The course is part of this learning path
This module introduces you to Interfaces in TypeScript.
The objectives of this module are to provide you with an understanding of:
- How to use Function Types
- How to use Optionals
- How to use Excess Property Checks
- How to use Indexable Types
- How Interfaces work with Classes
- How to create Extendable Interfaces
This learning path is aimed at all who wish to learn how to use TypeScript
We welcome all feedback and suggestions - please contact us at firstname.lastname@example.org to let us know what you think.
TypeScript will perform access property checks on any object that has signed an interface contract. Using the interface means that the structure of the object has to be adhere to. It can lead to silent errors. TypeScript treats object literals with caution, and does access property checks. You can see the access property check is done on car three on line 32 at the bottom left hand of the screen will hover over to show you the error. Window property is not known in vehicle, at the top right on line 35. We define another car object without signing the vehicle contract. On line 42 we have a function called Park vehicle that expects to receive an object sign the vehicle contract. Car three could be parked here with no problems, duck typing in action. The same goes for car for more duck typing Passing in an object literal notation produces an error if the object doesn't meet the vehicle interface requirements. This is shown on line 55. Accesses property checking in action again. I submit an object lecture is seen as dangerous and error prone, and iterators could have problems here, with the being too many fields. Also passing in an object literal, it's already been signed is okay and seen as less dangerous, especially if the object passed in meets the contract. All this is not really recommended. We could use type assertion at a type index signature, or assigned to a variable first to get around all of this. But should we be trying to? The answer is probably not as the majority of access property check errors usually end up in being an indication of a book.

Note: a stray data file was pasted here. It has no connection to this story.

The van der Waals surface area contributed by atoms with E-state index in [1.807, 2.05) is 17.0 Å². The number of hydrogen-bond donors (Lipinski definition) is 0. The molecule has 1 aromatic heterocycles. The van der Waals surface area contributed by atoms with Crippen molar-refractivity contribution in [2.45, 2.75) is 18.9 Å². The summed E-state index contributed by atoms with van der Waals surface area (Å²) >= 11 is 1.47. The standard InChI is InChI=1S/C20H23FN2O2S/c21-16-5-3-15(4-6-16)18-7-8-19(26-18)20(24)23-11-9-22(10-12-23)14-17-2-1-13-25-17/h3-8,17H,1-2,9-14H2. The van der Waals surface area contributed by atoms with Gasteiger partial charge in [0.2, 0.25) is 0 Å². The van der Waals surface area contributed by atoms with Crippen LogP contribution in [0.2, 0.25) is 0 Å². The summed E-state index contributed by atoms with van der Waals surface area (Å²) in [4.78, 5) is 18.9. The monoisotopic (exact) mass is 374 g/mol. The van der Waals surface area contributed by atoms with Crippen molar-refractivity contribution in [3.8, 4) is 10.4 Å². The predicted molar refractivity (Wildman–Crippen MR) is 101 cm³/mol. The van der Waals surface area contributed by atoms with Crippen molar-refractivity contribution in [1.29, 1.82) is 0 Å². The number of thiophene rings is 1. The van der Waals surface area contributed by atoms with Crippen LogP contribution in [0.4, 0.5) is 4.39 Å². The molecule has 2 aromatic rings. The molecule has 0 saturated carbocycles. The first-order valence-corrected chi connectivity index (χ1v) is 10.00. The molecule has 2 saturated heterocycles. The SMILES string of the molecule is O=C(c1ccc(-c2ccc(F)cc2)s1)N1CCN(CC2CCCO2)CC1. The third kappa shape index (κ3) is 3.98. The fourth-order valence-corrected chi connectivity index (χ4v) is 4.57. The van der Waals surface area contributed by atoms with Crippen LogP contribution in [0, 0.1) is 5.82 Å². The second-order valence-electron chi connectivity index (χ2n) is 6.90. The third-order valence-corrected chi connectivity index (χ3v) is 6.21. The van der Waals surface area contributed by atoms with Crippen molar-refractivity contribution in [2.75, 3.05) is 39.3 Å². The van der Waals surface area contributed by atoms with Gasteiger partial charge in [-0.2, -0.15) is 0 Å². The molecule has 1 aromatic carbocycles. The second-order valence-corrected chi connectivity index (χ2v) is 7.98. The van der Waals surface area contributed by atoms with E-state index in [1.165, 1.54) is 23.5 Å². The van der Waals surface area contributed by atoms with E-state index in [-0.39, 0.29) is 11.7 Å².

Ed is an Outstanding Trainer in Software Development, with a passion for technology and its uses and holding more than 10 years’ experience.
Ed is responsible for delivering QA’s Programming Foundations course using the Eclipse IDE. His skillset extends into the DevOps sphere, where he is able to deliver courses based around Agile/Scrum practices, version control, and CI/CD.